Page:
The U.S. Embassy recommends that U.S. citizens not travel to Mexico for the sole purpose of buying prescription drugs. U.S. citizens have been arrested and their medicines confiscated by the Mexican authorities, even though their prescriptions were written by a licensed American physician and filled by a licensed Mexican pharmacist. There have been cases of Americans buying prescription drugs in border cities only to be arrested soon after or have money extorted by criminals impersonating police officers. Those arrested are often held for the full 48 hours allowed by Mexican law without charges being filed, then released. During this interval, the detainees are often asked for bribes or are solicited by attorneys who demand large fees to secure their release, which will normally occur without any intercession, as there are insufficient grounds to bring criminal charges against the individuals. In addition, U.S. law enforcement officials believe that as much as 25 percent of medications available in Mexico are counterfeit and substandard. Such counterfeit medications may be difficult to distinguish from the real medication and could pose serious health risks to consumers. The importation of prescription drugs into the United States can be illegal in certain circumstances. U.S. law generally permits persons to enter the United States with only an immediate (about one-month's) supply of a prescription medication. Further information on bringing prescription drugs into the United States is available from U.S. Customs and Border Protection at " Know Before You Go ."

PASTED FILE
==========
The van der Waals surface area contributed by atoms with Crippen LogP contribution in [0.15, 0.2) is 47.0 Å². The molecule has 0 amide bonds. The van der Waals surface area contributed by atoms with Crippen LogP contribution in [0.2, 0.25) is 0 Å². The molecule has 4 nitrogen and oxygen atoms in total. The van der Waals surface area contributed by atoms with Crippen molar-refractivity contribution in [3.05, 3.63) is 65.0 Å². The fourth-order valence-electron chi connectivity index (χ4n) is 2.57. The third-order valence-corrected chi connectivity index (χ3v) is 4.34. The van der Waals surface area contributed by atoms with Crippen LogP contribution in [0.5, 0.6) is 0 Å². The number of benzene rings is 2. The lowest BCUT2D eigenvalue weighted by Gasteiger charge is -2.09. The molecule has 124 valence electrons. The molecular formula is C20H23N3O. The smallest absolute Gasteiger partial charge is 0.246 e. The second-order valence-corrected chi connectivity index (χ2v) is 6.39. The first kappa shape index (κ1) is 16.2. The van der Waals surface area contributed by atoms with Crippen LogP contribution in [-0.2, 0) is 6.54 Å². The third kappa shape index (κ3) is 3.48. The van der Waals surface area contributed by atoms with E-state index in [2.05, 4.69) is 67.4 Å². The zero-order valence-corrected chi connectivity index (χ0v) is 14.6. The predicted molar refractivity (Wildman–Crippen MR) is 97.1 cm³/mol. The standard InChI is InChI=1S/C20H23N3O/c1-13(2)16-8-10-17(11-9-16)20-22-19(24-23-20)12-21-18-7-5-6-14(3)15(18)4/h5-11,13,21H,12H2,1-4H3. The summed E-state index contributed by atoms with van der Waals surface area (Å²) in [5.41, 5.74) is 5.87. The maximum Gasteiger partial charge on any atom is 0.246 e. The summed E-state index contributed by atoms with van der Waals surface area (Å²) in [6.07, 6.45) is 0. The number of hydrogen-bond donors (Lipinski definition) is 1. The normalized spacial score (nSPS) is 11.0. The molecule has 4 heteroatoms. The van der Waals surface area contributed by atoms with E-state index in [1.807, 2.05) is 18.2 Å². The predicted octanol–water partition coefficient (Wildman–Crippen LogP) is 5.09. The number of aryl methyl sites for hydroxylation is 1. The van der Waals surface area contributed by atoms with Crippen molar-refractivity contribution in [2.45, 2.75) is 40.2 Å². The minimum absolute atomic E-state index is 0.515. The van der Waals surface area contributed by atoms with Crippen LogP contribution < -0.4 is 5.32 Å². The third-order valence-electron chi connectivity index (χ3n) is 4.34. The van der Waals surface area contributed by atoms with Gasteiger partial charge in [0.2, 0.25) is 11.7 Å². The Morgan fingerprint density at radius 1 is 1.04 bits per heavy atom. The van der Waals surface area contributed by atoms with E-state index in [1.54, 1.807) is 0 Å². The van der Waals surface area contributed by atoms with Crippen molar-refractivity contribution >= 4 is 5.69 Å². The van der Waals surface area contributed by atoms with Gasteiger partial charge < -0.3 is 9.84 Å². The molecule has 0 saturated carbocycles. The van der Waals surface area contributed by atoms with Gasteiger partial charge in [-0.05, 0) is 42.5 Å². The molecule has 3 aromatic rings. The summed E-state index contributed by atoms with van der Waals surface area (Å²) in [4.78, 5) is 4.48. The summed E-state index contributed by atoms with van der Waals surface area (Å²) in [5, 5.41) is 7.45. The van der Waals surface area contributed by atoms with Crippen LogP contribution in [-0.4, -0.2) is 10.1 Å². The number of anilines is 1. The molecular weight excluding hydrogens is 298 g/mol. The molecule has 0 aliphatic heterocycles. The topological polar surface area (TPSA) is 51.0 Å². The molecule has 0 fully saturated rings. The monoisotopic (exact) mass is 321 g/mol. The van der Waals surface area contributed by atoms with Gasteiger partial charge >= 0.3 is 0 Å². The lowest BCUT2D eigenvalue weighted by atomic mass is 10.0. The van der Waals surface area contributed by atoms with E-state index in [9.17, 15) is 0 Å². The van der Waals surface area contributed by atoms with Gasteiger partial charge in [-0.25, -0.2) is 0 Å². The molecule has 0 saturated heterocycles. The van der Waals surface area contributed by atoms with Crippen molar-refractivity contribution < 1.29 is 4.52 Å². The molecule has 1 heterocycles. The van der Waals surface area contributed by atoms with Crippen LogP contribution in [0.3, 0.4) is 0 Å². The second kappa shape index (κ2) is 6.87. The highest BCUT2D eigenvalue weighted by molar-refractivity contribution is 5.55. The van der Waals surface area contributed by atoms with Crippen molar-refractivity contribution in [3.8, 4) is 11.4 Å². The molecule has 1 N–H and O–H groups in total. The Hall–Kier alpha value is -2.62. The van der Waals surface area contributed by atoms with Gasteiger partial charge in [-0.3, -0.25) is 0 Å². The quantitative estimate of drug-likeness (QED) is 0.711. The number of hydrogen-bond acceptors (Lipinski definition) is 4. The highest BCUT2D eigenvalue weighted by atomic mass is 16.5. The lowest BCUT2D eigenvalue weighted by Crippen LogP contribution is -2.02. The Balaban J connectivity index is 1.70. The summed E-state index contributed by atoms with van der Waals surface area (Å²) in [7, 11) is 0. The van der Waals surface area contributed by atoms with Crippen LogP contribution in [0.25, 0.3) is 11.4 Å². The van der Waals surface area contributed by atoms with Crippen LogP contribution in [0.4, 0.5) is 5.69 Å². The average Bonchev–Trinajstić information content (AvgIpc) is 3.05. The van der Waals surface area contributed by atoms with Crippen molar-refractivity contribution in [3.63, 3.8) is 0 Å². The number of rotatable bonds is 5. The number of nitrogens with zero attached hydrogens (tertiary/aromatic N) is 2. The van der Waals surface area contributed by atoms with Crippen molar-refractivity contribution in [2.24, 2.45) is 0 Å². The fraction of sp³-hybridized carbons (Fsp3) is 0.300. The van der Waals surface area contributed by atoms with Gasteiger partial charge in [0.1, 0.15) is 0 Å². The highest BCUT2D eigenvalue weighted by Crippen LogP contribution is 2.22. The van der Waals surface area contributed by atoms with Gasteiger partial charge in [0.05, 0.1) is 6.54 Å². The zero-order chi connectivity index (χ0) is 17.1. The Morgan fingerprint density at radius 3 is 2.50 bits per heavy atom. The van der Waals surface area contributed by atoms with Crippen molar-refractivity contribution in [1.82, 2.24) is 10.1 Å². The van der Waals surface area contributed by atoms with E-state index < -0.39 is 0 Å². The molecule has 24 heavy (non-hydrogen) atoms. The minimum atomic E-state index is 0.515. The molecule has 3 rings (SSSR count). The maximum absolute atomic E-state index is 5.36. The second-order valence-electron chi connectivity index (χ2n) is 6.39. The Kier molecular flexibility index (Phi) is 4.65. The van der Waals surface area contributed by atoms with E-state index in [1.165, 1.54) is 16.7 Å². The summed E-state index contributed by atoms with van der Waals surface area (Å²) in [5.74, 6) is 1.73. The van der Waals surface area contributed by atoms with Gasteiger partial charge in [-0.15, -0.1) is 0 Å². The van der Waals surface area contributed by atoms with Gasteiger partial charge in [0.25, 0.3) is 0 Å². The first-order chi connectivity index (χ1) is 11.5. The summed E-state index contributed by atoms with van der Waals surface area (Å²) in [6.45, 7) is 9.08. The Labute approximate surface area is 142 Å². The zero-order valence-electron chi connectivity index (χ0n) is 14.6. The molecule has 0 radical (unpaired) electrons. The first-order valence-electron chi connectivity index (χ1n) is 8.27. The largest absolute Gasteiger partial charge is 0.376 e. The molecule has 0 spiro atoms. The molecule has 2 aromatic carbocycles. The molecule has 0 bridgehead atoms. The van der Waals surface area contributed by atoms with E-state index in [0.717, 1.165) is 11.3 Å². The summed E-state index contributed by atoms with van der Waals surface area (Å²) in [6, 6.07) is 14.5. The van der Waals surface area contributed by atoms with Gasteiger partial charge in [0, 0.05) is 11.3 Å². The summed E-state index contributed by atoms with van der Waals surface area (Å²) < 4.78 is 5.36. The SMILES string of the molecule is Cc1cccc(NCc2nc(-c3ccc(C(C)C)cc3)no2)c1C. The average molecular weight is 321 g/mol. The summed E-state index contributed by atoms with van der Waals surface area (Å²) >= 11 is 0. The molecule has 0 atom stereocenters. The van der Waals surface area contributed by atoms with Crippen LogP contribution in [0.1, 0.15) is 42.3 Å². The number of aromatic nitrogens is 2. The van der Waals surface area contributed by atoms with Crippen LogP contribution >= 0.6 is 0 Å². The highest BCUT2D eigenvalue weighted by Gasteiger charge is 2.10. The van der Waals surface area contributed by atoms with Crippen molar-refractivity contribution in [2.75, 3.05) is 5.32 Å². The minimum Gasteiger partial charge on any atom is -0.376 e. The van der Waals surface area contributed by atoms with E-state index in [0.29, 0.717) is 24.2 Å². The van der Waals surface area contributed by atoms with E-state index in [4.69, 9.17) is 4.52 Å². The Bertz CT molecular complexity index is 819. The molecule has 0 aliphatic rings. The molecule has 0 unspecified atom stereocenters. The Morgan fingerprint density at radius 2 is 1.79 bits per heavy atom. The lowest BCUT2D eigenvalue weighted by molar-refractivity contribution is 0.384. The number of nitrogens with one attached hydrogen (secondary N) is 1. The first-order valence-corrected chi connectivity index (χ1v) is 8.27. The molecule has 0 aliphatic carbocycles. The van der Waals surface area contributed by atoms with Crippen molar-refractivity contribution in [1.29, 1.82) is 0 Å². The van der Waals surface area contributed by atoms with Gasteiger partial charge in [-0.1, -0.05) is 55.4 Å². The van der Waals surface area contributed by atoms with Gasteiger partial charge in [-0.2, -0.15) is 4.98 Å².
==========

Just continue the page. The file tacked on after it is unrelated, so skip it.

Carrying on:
The U.S. Embassy cautions that possession of any amount of prescription medicine brought from the United States, including medications to treat HIV and psychotropic drugs such as Valium, can result in arrest if Mexican authorities suspect abuse or if the quantity of the prescription medicine exceeds the amount required for several days' use. Individuals should consider carrying a copy of the prescription and a Mexican doctor's letter explaining that the quantity of medication is appropriate for their personal medical use.